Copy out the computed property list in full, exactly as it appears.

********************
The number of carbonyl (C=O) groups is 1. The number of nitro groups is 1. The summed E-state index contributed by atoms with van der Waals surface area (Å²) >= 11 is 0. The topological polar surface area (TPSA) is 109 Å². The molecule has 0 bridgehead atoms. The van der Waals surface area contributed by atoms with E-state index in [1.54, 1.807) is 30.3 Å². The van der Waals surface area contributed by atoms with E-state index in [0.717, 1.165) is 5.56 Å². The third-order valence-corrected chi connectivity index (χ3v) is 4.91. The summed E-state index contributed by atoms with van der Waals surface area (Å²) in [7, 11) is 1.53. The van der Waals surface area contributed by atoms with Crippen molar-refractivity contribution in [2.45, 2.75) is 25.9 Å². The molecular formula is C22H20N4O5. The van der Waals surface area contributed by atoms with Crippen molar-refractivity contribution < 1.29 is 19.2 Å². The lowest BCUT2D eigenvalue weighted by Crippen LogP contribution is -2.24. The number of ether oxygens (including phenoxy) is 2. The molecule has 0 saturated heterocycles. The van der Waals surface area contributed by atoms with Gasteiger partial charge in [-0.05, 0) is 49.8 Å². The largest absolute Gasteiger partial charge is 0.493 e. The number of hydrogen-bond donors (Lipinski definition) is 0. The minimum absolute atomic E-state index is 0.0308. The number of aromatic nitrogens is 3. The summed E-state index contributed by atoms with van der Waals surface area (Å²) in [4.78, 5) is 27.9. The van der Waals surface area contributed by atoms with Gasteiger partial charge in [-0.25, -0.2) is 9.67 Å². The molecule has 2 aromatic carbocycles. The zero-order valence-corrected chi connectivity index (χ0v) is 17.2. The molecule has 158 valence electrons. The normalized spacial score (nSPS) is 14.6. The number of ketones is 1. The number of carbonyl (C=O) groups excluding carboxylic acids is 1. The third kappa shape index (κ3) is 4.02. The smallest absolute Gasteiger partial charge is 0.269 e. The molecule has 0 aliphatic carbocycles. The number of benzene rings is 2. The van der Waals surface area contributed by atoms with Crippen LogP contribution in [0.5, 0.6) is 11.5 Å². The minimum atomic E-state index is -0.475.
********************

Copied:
The number of carbonyl (C=O) groups is 1. The number of nitro groups is 1. The summed E-state index contributed by atoms with van der Waals surface area (Å²) >= 11 is 0. The topological polar surface area (TPSA) is 109 Å². The molecule has 0 bridgehead atoms. The van der Waals surface area contributed by atoms with E-state index in [1.54, 1.807) is 30.3 Å². The van der Waals surface area contributed by atoms with E-state index in [0.717, 1.165) is 5.56 Å². The third-order valence-corrected chi connectivity index (χ3v) is 4.91. The summed E-state index contributed by atoms with van der Waals surface area (Å²) in [7, 11) is 1.53. The van der Waals surface area contributed by atoms with Crippen molar-refractivity contribution in [2.45, 2.75) is 25.9 Å². The molecular formula is C22H20N4O5. The van der Waals surface area contributed by atoms with Crippen molar-refractivity contribution < 1.29 is 19.2 Å². The lowest BCUT2D eigenvalue weighted by Crippen LogP contribution is -2.24. The number of ether oxygens (including phenoxy) is 2. The molecule has 0 saturated heterocycles. The van der Waals surface area contributed by atoms with Gasteiger partial charge in [-0.05, 0) is 49.8 Å². The largest absolute Gasteiger partial charge is 0.493 e. The number of hydrogen-bond donors (Lipinski definition) is 0. The minimum absolute atomic E-state index is 0.0308. The number of aromatic nitrogens is 3. The summed E-state index contributed by atoms with van der Waals surface area (Å²) in [4.78, 5) is 27.9. The van der Waals surface area contributed by atoms with Gasteiger partial charge in [-0.25, -0.2) is 9.67 Å². The molecule has 2 aromatic carbocycles. The zero-order valence-corrected chi connectivity index (χ0v) is 17.2. The molecule has 158 valence electrons. The normalized spacial score (nSPS) is 14.6. The number of ketones is 1. The number of carbonyl (C=O) groups excluding carboxylic acids is 1. The third kappa shape index (κ3) is 4.02. The smallest absolute Gasteiger partial charge is 0.269 e. The molecule has 0 aliphatic carbocycles. The number of benzene rings is 2. The van der Waals surface area contributed by atoms with Crippen LogP contribution in [0.5, 0.6) is 11.5 Å². The minimum atomic E-state index is -0.475.